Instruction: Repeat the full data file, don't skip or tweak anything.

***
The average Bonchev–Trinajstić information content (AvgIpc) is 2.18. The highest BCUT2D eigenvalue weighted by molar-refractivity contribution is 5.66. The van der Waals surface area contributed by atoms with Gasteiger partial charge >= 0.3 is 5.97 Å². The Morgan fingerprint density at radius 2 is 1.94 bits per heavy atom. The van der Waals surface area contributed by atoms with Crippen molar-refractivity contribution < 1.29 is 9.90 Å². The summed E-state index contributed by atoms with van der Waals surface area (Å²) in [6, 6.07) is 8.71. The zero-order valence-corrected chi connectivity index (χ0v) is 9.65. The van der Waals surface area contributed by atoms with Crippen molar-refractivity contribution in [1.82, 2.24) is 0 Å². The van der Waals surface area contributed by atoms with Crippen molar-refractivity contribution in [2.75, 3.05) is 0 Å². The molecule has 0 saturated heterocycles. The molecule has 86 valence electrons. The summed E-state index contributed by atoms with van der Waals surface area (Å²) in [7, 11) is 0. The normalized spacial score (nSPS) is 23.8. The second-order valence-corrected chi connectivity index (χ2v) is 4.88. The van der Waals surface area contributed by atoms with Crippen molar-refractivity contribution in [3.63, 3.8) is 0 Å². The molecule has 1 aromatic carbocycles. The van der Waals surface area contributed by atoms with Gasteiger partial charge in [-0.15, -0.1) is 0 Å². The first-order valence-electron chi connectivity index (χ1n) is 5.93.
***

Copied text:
The average Bonchev–Trinajstić information content (AvgIpc) is 2.18. The highest BCUT2D eigenvalue weighted by molar-refractivity contribution is 5.66. The van der Waals surface area contributed by atoms with Gasteiger partial charge >= 0.3 is 5.97 Å². The Morgan fingerprint density at radius 2 is 1.94 bits per heavy atom. The van der Waals surface area contributed by atoms with Crippen molar-refractivity contribution < 1.29 is 9.90 Å². The summed E-state index contributed by atoms with van der Waals surface area (Å²) in [6, 6.07) is 8.71. The zero-order valence-corrected chi connectivity index (χ0v) is 9.65. The van der Waals surface area contributed by atoms with Crippen molar-refractivity contribution in [1.82, 2.24) is 0 Å². The van der Waals surface area contributed by atoms with Crippen molar-refractivity contribution in [2.75, 3.05) is 0 Å². The molecule has 0 saturated heterocycles. The molecule has 86 valence electrons. The summed E-state index contributed by atoms with van der Waals surface area (Å²) in [7, 11) is 0. The normalized spacial score (nSPS) is 23.8. The second-order valence-corrected chi connectivity index (χ2v) is 4.88. The van der Waals surface area contributed by atoms with Crippen molar-refractivity contribution in [3.63, 3.8) is 0 Å². The molecule has 1 aromatic carbocycles. The van der Waals surface area contributed by atoms with Gasteiger partial charge in [-0.15, -0.1) is 0 Å². The first-order valence-electron chi connectivity index (χ1n) is 5.93.